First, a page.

Stigma Fighters: Marianne Peel

Home/Stigma Fighter's Poetry, Stigma Fighters/Stigma Fighters: Marianne Peel

Stigma Fighters: Marianne Peel

Hunger: A Poem in Two Parts

Part One: Far Too Long

She was gone too long, my daughter.
Wrapped in Calvin Kleins
that showed how flat her stomach really was.
I watched her eat all the fettuccine,
even slurping the noodles, nodding approval at me,
letting me know I could cook this supper one more time.

But she was gone too long, my daughter.
And I knew that the meal she savored
was being purged from her seemingly satisfied gut.
That she had once again decided to expel the calories,
acid them up through a throat that must, by now,
be scarred and bruised.

Later I would find the vomit
on places she wouldn’t suspect —
under the rim of the toilet seat
where she forgot to wipe off the evidence.
I watch her grow thin, collarbone catching necklaces in absurd angles,
eyes that sink deeper into her face, too tired to even accuse anymore.

Part Two: Hospital Blood Draw Attempt, 11pm

I offer to hold her down, to sit on her stomach
and pin her to the gurney with my own hands.
She is hollow, collarbone now like chicken wings protruding,
pulsing at me as she tells me no needles, not needles.

I show her my arm, prick it at the bend of my elbow,
show her how easy blood flows.
She curls away from the dripping vein,
fetuses up on me with her face to the wall.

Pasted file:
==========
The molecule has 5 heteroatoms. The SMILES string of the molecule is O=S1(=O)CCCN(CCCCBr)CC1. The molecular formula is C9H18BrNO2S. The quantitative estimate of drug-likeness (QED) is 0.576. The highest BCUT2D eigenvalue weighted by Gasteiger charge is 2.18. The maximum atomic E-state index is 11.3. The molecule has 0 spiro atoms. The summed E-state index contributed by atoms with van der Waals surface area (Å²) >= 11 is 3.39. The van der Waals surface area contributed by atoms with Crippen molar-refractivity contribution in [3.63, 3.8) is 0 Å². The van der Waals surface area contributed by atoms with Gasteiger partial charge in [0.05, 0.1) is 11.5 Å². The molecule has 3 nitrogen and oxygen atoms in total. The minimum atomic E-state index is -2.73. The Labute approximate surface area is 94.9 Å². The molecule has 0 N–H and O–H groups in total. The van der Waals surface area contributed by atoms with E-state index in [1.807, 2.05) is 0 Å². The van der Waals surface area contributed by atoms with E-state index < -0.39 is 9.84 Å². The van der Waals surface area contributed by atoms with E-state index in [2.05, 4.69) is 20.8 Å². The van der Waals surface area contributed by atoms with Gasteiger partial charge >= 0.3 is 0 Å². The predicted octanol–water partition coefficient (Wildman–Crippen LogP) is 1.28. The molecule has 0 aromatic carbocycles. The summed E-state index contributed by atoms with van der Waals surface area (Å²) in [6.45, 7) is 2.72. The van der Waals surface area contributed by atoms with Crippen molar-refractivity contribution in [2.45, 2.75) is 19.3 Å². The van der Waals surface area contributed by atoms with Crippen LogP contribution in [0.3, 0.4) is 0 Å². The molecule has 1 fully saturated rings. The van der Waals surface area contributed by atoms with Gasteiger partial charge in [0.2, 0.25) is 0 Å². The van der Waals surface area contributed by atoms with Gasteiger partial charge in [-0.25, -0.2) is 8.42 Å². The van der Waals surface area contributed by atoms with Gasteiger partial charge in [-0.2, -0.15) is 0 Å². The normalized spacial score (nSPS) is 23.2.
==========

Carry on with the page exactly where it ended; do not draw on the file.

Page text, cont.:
She wears a size two and there are still spaces
between her sunken hips and the denim.
The emergency staff tells me she cannot be forced to be tested.
She’s a minor and they force only drug addicts or DWIs to give.

She tells me that if I force the needle into her arm
she will continue to escape to the bathroom,
vomit whatever she has consumed,
make herself sick. And it will be all my fault.

I pull the curtain between us,
creak it slowly across the track,
and watch my own blood trickle down my arm
and out of my hand.

P1012378Marianne Peel taught English at middle and high school for 32 years. She is now retired, doing Field Instructor work for Michigan State University. She recently won 1st prize for poetry in the Spring 2016 Edition of the Gadfly Literary Magazine. She also won the Pete Edmonds Poetry Prize. In addition, Marianne has been published in Encodings: A Feminist Literary Journal;Write to Heal;Writing for Our Lives: Our Bodies—Hurts, Hungers, Healing; Mother Voices; Metropolitan Woman Magazine; Ophelia’s Mom; Jellyfish Whispers; Remembered Arts Journal. She will have poems published in the fall editions of Muddy River Review and EastLit Journal. Marianne also received Fulbright-Hays Awards to Nepal and Turkey. She is a flute playing vocalist, learning to play ukulele, who is raising four daughters. She shares her life with her partner Scott, whom she met in Istanbul while studying in Turkey. Marianne also taught teachers in Guizhou Province, China for three summers, and she also toured several provinces in China with the Valpraiso Symphony, playing both flute and piccolo, in January of 2016. Most recently, Marianne was invited to participate in Marge Piercy’s Juried Intensive Poetry Workshop in June 2016.

 

By | 2016-10-11T08:12:00+00:00 October 11th, 2016|Categories: Stigma Fighter's Poetry, Stigma Fighters|0 Comments

Leave A Comment